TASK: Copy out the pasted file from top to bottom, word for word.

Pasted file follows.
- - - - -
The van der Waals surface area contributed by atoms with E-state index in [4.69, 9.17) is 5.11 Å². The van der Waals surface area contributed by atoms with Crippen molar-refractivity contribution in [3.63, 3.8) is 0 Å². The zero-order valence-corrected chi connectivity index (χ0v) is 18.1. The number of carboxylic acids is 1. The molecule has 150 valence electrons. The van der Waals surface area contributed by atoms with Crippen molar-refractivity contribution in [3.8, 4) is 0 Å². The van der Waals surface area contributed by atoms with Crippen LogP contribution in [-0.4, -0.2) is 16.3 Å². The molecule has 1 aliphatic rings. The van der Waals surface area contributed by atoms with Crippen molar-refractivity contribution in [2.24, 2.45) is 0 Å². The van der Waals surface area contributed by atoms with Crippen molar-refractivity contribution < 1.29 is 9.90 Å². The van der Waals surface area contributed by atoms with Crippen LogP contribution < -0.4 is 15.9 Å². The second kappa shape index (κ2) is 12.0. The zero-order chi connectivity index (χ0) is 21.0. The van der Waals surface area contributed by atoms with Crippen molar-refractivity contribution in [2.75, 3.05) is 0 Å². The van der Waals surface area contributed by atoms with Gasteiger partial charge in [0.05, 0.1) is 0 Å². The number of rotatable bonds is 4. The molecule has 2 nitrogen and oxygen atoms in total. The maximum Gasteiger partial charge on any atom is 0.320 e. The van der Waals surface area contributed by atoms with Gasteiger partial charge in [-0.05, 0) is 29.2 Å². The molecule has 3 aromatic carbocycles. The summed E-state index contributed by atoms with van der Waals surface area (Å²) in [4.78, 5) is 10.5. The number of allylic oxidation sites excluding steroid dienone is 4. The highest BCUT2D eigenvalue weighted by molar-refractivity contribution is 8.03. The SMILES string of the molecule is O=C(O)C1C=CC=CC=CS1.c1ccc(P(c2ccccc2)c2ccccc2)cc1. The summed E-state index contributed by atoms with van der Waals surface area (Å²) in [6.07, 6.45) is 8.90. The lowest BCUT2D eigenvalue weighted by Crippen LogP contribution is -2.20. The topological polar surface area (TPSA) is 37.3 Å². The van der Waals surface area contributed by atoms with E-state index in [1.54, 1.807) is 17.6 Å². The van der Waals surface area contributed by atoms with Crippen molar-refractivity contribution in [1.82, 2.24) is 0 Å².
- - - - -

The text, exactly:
The van der Waals surface area contributed by atoms with E-state index in [4.69, 9.17) is 5.11 Å². The van der Waals surface area contributed by atoms with Crippen molar-refractivity contribution in [3.63, 3.8) is 0 Å². The zero-order valence-corrected chi connectivity index (χ0v) is 18.1. The number of carboxylic acids is 1. The molecule has 150 valence electrons. The van der Waals surface area contributed by atoms with Crippen molar-refractivity contribution in [3.8, 4) is 0 Å². The van der Waals surface area contributed by atoms with Crippen LogP contribution in [-0.4, -0.2) is 16.3 Å². The molecule has 1 aliphatic rings. The van der Waals surface area contributed by atoms with Crippen molar-refractivity contribution in [2.24, 2.45) is 0 Å². The van der Waals surface area contributed by atoms with Crippen molar-refractivity contribution < 1.29 is 9.90 Å². The van der Waals surface area contributed by atoms with Crippen LogP contribution < -0.4 is 15.9 Å². The second kappa shape index (κ2) is 12.0. The zero-order chi connectivity index (χ0) is 21.0. The van der Waals surface area contributed by atoms with Crippen molar-refractivity contribution in [2.75, 3.05) is 0 Å². The van der Waals surface area contributed by atoms with Gasteiger partial charge in [0.05, 0.1) is 0 Å². The number of rotatable bonds is 4. The molecule has 2 nitrogen and oxygen atoms in total. The maximum Gasteiger partial charge on any atom is 0.320 e. The van der Waals surface area contributed by atoms with Gasteiger partial charge in [-0.05, 0) is 29.2 Å². The molecule has 3 aromatic carbocycles. The summed E-state index contributed by atoms with van der Waals surface area (Å²) in [4.78, 5) is 10.5. The number of allylic oxidation sites excluding steroid dienone is 4. The highest BCUT2D eigenvalue weighted by molar-refractivity contribution is 8.03. The SMILES string of the molecule is O=C(O)C1C=CC=CC=CS1.c1ccc(P(c2ccccc2)c2ccccc2)cc1. The summed E-state index contributed by atoms with van der Waals surface area (Å²) in [6.07, 6.45) is 8.90. The lowest BCUT2D eigenvalue weighted by Crippen LogP contribution is -2.20. The topological polar surface area (TPSA) is 37.3 Å². The van der Waals surface area contributed by atoms with E-state index in [1.54, 1.807) is 17.6 Å². The van der Waals surface area contributed by atoms with Crippen molar-refractivity contribution in [1.82, 2.24) is 0 Å².